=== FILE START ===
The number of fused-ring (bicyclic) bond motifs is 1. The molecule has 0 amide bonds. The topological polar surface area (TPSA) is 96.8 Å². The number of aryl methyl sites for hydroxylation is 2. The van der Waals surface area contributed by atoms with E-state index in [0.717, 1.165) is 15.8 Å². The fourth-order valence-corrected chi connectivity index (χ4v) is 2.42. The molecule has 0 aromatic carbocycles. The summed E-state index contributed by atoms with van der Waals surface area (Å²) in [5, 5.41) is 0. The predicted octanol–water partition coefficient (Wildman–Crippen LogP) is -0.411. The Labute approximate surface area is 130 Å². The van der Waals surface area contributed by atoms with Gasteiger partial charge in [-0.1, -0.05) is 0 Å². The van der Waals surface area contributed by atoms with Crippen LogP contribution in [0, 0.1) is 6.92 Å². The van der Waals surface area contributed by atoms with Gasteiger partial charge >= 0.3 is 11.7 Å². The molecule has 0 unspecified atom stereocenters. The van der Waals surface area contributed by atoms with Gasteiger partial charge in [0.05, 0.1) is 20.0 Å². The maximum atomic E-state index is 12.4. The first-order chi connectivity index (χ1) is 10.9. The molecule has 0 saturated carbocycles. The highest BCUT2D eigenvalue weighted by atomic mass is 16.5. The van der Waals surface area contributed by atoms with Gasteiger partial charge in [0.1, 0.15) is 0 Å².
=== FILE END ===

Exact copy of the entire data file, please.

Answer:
The number of fused-ring (bicyclic) bond motifs is 1. The molecule has 0 amide bonds. The topological polar surface area (TPSA) is 96.8 Å². The number of aryl methyl sites for hydroxylation is 2. The van der Waals surface area contributed by atoms with E-state index in [0.717, 1.165) is 15.8 Å². The fourth-order valence-corrected chi connectivity index (χ4v) is 2.42. The molecule has 0 aromatic carbocycles. The summed E-state index contributed by atoms with van der Waals surface area (Å²) in [5, 5.41) is 0. The predicted octanol–water partition coefficient (Wildman–Crippen LogP) is -0.411. The Labute approximate surface area is 130 Å². The van der Waals surface area contributed by atoms with Gasteiger partial charge in [-0.1, -0.05) is 0 Å². The van der Waals surface area contributed by atoms with Crippen LogP contribution in [0, 0.1) is 6.92 Å². The van der Waals surface area contributed by atoms with Gasteiger partial charge >= 0.3 is 11.7 Å². The molecule has 0 unspecified atom stereocenters. The van der Waals surface area contributed by atoms with Gasteiger partial charge in [0.05, 0.1) is 20.0 Å². The maximum atomic E-state index is 12.4. The first-order chi connectivity index (χ1) is 10.9. The molecule has 0 saturated carbocycles. The highest BCUT2D eigenvalue weighted by atomic mass is 16.5. The van der Waals surface area contributed by atoms with Gasteiger partial charge in [0.1, 0.15) is 0 Å².